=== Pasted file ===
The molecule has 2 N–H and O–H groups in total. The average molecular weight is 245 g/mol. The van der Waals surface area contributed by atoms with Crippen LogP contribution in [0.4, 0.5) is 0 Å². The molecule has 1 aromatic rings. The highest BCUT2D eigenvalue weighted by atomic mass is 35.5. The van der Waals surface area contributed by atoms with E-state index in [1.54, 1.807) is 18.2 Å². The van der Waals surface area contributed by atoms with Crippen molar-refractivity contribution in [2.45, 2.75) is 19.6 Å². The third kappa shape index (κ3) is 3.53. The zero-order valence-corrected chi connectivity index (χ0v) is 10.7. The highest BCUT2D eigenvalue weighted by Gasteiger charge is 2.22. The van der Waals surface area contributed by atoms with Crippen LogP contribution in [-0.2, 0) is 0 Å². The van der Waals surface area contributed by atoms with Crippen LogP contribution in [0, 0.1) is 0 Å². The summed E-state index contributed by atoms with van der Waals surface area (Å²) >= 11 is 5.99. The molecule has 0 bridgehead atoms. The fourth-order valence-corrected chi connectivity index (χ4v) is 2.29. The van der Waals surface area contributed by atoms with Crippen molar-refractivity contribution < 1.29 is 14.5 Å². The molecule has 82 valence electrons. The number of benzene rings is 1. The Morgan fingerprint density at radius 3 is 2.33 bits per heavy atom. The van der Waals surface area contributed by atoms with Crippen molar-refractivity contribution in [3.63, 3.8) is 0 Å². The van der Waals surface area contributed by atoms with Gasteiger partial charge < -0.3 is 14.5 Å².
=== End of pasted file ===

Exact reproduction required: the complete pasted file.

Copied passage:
The molecule has 2 N–H and O–H groups in total. The average molecular weight is 245 g/mol. The van der Waals surface area contributed by atoms with Crippen LogP contribution in [0.4, 0.5) is 0 Å². The molecule has 1 aromatic rings. The highest BCUT2D eigenvalue weighted by atomic mass is 35.5. The van der Waals surface area contributed by atoms with E-state index in [1.54, 1.807) is 18.2 Å². The van der Waals surface area contributed by atoms with Crippen molar-refractivity contribution in [2.45, 2.75) is 19.6 Å². The third kappa shape index (κ3) is 3.53. The zero-order valence-corrected chi connectivity index (χ0v) is 10.7. The highest BCUT2D eigenvalue weighted by Gasteiger charge is 2.22. The van der Waals surface area contributed by atoms with Crippen LogP contribution in [-0.2, 0) is 0 Å². The van der Waals surface area contributed by atoms with Crippen LogP contribution in [0, 0.1) is 0 Å². The summed E-state index contributed by atoms with van der Waals surface area (Å²) >= 11 is 5.99. The molecule has 0 bridgehead atoms. The fourth-order valence-corrected chi connectivity index (χ4v) is 2.29. The van der Waals surface area contributed by atoms with Crippen molar-refractivity contribution < 1.29 is 14.5 Å². The molecule has 82 valence electrons. The number of benzene rings is 1. The Morgan fingerprint density at radius 3 is 2.33 bits per heavy atom. The van der Waals surface area contributed by atoms with Crippen molar-refractivity contribution in [3.63, 3.8) is 0 Å². The van der Waals surface area contributed by atoms with Gasteiger partial charge < -0.3 is 14.5 Å².